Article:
Lorrie Dong 2016-07-11 12:58:26
The first mental health institution to exclusively care for African Americans after the Civil War recently received needed digital treatment for its sensitive records. Thanks to a three-year $763,000 grant from the Andrew W. Mellon Foundation in the spring of 2015, three faculty members in the School of Information at the University of Texas at Austin developed a digital archives that will preserve and provide access to a collection of historical records from Central State Hospital, a nearly 150-year-old mental institution in Petersburg, Virginia. Two team members—Patricia Galloway (co-principal investigator) and Lorrie Dong (post-doctoral researcher)—are providing the archival perspective to this interdisciplinary endeavor. Goals for the project include the creation of a dark archives and an online portal that will offer tiered access to handwritten records, many of which contain sensitive personal information that carry legal restrictions. Central State Hospital, formerly called the Central Lunatic Asylum for the Colored Insane, was created at the end of the Civil War by the Virginia state government under pressure from the Freedmen’s Bureau. The hospital was the first mental health institution to exclusively treat African Americans. Along with other medical facilities and educational institutions, it was built to serve the needs of newly freed slaves in the South, and it was one of the few state mental facilities for African Americans throughout the “separate but equal” Jim Crow years. The hospital was desegregated in 1968, and today continues to provide mental healthcare to the state. The University of Texas project is particularly unique due to the many institutional and individual entities, including the hospital administration, who are active participants in the development of the digital archives. Balancing Access with Privacy The ethical considerations involved in providing digital access to hospital records—and thus increasing the potential to expose sensitive health information—is always at the forefront for the Central State Hospital project team. Beyond the Virginia state laws that dictate when and what information from psychiatric facility records is open to the public, the team is also guided by the multiple stakeholders whose lives and livelihoods may be affected by the historical records and the project’s goal to facilitate access to the collection. These individuals and groups include patients’ relatives, the current and former staff members at the hospital, the state archives, and the state’s Department of Behavioral Health and Developmental Services. On one hand, the team is striving to provide information about and digital access to records that would otherwise be unavailable in their original paper format. The digitized records can provide invaluable longitudinal information to social historians, epidemiologists, and genealogists, among others. Both Galloway and Dong are working to ensure that the records will be contextualized in the digital archives. By providing historical context to the records’ contents and forms, they can assist future researchers in understanding the available information, even when certain information remains restricted. On the other hand, the intended digital infrastructure for the collection will maintain a level of privacy protection that goes beyond existing state and federal laws. Another team member and iSchool professor, Unmil Karadkar, is developing customizable digital tools that will be able to search and redact information according to current legal restrictions and the identity of the information seeker. Potential Digital Tools With the cooperation of state archives across the U.S., Galloway is surveying technological and staffing capacities to implement digital projects similar to the one for Central State Hospital. The potential outcome is a set of digital tools that would help archives make collections with challenging privacy issues more readily discoverable and potentially available for use. For more information on the project, go to www.coloredinsaneasylums.org or contact Patricia Galloway at firstname.lastname@example.org.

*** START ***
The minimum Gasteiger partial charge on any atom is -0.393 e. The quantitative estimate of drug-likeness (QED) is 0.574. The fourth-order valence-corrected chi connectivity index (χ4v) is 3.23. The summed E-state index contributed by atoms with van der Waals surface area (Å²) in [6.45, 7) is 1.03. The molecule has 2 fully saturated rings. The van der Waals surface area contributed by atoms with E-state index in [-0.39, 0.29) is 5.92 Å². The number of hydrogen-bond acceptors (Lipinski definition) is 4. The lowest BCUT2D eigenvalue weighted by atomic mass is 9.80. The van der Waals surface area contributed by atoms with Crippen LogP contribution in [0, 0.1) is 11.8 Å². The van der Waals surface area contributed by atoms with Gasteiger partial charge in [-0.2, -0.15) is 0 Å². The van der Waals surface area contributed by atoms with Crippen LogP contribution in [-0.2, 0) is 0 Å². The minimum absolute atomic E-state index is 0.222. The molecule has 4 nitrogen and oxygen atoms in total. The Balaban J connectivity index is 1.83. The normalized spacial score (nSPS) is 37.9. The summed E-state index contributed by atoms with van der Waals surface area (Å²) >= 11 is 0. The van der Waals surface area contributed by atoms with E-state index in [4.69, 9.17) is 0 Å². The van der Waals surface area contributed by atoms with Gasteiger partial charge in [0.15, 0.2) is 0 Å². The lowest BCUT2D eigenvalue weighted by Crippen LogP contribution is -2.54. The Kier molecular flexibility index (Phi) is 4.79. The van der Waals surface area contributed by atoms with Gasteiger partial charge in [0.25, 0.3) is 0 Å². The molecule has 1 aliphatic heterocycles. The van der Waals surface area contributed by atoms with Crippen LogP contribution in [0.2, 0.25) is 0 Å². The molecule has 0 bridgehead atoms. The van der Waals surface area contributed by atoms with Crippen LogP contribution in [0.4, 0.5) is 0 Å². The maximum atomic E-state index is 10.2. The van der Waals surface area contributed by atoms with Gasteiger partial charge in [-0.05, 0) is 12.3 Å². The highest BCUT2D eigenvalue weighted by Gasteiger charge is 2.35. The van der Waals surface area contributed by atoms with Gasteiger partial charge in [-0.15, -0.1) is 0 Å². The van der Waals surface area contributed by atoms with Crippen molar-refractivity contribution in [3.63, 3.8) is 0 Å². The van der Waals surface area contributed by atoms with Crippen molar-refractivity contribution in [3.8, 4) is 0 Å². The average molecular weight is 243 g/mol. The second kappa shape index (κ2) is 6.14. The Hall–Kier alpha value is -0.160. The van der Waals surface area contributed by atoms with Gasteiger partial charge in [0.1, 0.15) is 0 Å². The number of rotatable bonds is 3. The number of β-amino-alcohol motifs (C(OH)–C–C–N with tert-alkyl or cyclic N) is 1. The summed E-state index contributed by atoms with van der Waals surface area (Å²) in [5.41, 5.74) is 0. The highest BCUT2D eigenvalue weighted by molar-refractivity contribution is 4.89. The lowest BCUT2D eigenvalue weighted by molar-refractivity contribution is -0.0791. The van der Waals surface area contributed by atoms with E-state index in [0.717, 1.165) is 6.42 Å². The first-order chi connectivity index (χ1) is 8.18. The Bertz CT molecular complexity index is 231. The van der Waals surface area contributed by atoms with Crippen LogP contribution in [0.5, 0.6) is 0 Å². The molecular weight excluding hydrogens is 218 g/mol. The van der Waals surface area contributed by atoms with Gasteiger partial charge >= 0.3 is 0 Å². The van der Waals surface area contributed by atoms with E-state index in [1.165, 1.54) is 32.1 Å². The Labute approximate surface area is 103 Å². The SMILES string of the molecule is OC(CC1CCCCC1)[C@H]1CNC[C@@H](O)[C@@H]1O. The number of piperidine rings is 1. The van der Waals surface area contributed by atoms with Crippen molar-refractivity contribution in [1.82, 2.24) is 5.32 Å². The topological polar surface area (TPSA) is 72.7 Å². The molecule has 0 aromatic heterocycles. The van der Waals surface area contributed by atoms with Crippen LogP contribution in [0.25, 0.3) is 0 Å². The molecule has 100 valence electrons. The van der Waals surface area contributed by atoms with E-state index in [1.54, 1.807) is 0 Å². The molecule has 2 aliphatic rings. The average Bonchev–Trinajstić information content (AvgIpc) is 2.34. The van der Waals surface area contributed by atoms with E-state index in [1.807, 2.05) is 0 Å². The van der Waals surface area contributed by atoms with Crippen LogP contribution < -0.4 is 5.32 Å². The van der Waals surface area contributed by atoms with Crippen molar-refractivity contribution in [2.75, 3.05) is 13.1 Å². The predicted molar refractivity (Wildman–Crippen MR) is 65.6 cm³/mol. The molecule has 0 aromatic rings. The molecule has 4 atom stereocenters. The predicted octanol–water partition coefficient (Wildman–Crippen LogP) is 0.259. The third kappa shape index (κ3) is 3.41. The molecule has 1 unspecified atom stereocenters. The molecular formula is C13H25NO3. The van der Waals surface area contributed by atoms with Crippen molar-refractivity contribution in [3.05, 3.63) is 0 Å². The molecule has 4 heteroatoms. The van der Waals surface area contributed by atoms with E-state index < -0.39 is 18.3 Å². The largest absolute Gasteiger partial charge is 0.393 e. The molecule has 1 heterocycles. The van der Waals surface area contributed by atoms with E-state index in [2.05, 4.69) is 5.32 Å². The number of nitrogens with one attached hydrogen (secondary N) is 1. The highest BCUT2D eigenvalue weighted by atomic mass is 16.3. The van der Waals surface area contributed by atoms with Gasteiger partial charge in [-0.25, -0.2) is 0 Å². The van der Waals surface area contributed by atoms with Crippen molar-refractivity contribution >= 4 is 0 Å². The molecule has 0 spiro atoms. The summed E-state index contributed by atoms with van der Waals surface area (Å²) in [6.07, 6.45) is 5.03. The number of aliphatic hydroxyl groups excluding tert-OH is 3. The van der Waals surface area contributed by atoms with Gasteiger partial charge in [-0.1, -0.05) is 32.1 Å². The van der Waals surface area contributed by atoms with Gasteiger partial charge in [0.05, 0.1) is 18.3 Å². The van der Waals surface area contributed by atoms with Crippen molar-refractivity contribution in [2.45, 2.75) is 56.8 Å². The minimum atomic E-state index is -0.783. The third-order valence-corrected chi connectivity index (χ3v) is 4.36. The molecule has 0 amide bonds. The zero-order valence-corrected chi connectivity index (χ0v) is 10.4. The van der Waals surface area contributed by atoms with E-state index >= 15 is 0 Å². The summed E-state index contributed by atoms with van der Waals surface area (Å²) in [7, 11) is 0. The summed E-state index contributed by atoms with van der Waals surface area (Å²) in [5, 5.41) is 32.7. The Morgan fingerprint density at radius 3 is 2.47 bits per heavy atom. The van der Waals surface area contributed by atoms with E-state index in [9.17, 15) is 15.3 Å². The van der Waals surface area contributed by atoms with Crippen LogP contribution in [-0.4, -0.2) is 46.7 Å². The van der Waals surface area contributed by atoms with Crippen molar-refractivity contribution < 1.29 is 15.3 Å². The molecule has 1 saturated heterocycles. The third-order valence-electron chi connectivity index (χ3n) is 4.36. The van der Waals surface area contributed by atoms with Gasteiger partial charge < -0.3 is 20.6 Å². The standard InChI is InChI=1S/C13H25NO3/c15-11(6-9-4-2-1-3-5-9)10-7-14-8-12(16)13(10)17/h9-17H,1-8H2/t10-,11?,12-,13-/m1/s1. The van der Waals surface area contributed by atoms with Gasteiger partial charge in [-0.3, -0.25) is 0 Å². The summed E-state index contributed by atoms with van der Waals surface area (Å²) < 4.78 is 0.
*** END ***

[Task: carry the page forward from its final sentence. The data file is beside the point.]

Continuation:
Published by Society of American Archivists. View All Articles.
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